Companies that take the necessary steps to protect the safety and health of their customers will likely be rewarded after a permanent solution to COVID-19 is discovered. Companies that don't will likely lose customers who will remember personal and reported on bad experiences. Looking out for your employees and customers is good public relations. Good PR builds goodwill. Letting sick passengers on your plane who, as eugene.in.peru described it are, or more accurately were, "clearly a contagious person, who subsequently had died" before potentially passing on the virus to other passengers who are going to spread it to wherever their travels eventually take them isn't good for PR or goodwill. I doubt eugene, or anyone else on that plane, will want to fly LATAM again. I bet, like eugene did here, they will all share their bad experience on social media and with friends and family.
I'm already favoring businesses that take extra steps, or at least more than their competitors. Others I've spoken with are as well. We're avoiding businesses that aren't taking any steps or whose actions aren't sufficient. I watch the nightly news and see that the outbreaks are more concentrated in those areas where vendors and customers aren't doing much of anything to protect their health.
My guess is the people who are saying that people/businesses/governments are unnessarily scaring people are not practicing what they preach and doing their food shopping in the markets where the majority of tested vendors are testing positive, but instead are playing it safe by going to supermarkets that take tempearatures, make customers wear masks and wash their hands at provided hand washing stations, and enforce social distancing on queues.
Whether one wants to be cautious, or say that it's all a bunch of hype that scares people unnessarily doesn't really matter if you're running a business. In the US states that have opened (some say prematurely) aren't seeing a rush of customers. A lot of people say it's too early, see the cold hard numbers of cases and deaths that keep going up and are likely undereported, or the data is flat out being manipulated to make it seem that there aren't as many COVID-19 related deaths as there actually are.https://www.tampabay.com/news/health/20 ... his-first/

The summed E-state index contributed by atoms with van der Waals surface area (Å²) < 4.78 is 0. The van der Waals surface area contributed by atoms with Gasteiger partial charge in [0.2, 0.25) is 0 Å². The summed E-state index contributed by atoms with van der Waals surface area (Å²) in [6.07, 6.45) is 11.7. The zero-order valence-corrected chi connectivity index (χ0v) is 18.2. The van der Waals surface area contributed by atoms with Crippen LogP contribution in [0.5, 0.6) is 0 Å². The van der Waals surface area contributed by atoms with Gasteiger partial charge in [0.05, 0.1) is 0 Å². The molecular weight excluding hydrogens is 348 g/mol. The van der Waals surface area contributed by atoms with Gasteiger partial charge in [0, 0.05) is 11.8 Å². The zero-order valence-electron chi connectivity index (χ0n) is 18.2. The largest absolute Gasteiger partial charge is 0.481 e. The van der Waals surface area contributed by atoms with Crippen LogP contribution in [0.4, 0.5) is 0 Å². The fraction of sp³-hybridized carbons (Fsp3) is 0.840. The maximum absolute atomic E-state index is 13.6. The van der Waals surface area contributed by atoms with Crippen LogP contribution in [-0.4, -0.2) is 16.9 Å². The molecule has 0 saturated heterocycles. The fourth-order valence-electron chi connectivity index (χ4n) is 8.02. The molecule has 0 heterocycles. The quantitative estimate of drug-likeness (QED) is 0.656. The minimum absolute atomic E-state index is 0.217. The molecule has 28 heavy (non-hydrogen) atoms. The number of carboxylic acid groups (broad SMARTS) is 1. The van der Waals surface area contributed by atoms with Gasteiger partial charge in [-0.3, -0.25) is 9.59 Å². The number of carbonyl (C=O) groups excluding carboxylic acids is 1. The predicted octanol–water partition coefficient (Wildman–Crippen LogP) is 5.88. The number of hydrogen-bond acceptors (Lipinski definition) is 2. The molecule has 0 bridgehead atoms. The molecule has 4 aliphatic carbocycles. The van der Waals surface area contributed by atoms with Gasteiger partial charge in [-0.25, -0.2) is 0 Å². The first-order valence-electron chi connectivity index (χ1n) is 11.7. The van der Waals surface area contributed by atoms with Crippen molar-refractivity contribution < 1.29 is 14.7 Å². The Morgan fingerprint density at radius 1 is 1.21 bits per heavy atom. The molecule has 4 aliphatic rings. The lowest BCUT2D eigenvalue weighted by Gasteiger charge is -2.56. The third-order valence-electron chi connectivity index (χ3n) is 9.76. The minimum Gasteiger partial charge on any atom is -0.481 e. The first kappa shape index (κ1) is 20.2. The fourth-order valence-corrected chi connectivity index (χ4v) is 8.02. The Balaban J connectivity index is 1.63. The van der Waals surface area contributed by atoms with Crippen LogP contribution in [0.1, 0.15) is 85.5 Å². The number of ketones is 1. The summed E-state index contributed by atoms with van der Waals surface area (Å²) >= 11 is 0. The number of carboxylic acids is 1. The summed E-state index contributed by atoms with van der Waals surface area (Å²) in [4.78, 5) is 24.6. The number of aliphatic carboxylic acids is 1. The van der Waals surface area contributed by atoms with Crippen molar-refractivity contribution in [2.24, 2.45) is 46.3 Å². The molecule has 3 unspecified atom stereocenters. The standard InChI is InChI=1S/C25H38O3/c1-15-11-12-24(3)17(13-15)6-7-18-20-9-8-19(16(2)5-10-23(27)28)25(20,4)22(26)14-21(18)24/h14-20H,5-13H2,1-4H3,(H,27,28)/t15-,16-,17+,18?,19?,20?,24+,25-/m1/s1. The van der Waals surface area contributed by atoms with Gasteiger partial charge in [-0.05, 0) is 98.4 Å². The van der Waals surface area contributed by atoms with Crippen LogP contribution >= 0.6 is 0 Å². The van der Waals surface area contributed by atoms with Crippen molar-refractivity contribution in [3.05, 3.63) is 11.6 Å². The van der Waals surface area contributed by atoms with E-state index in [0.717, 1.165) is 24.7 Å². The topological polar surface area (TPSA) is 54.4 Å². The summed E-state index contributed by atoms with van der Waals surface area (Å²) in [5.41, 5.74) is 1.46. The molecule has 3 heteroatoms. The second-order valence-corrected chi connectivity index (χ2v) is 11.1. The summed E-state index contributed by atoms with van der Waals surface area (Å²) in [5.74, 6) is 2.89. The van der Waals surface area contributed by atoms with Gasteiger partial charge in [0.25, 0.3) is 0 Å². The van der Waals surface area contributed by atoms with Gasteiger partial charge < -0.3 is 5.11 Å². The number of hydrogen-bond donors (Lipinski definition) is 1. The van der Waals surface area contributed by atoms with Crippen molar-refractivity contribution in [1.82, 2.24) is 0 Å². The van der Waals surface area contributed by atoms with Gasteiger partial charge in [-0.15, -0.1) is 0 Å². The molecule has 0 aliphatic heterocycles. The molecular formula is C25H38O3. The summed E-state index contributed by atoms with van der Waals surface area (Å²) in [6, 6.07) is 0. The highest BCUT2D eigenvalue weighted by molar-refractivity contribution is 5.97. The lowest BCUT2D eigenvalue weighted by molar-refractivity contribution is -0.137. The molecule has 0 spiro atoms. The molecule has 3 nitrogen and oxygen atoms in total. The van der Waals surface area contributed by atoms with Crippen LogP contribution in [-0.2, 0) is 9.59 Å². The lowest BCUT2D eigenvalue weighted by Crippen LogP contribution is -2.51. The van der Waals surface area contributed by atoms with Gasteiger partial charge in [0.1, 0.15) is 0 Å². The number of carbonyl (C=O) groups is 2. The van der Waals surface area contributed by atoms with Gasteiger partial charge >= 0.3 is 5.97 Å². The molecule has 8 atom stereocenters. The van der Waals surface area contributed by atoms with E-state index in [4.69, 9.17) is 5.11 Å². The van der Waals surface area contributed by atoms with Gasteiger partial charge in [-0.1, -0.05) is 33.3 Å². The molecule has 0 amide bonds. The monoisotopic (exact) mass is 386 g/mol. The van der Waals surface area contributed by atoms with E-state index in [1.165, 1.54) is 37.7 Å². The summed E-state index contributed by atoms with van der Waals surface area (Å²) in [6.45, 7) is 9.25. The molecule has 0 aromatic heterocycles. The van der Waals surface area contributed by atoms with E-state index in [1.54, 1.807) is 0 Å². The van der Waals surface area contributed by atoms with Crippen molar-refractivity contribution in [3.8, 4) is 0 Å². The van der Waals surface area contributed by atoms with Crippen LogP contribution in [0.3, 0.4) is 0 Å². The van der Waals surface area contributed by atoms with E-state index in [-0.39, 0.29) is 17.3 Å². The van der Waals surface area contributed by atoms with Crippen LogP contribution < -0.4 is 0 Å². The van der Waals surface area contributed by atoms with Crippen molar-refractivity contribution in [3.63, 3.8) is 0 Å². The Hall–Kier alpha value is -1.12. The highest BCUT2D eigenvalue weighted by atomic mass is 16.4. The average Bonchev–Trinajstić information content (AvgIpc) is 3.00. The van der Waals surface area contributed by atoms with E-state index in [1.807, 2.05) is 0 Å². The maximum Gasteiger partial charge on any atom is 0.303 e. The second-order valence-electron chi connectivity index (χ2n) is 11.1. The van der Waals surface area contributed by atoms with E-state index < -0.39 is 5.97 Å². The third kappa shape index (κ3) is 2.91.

Restaurants that aren't concerned about the safety of their customers and are known to occasionally give their customers food poisoning eventually fail because of their actions. Doesn't matter if some people are saying that reports of people getting food poisioning are overblown and unnessarily scaring potential customers. Those restaurants that maintain cleanliness, all other things being equal, survive and thrive. Will it be the same with airlines and how they deal with their employee's and customer's safety?
Despite what those who think it's all overblown say, people in these recently "re-opened" states are making a personal decision on whether or not to patronize a business. People are staying away until they feel it's safe because they instincitively know that reports of governments manipulating data to keep their COVID-19 death rates artificially low are true.
Maybe LATAM, who has filed for bankruptcy, isn't really thinking long-term and taking steps that would demonstrate to their customers that safety of their employees and customers is a concern of theirs. Maybe other airlines are handling this better and will gain future customers due to their current actions. If I was on that flight eugene.in.peru was on where the passenger died on the plane, I'm pretty sure I'd be put off ever flying LATAM again, considering it wasn't a random heart attack and LATAM allowed a sick passenger on board an enclosed space during the start of a global pandemic.
Maybe LATAM was too busy dealing with the events that lead to their being delisted from the NYSE on 9 June.
An interesting parrellel is how Johnson and Johnson handled the Chicago Tylenol murders back in the early 80's.https://www.prweek.com/article/1357203/ ... s-response
"Johnson & Johnson has effectively demonstrated how a major business ought to handle a disaster......While at the time of the scare the company's market share collapsed from 35 percent to 8 percent, it rebounded in less than a year, a move credited to the company's prompt and aggressive reaction."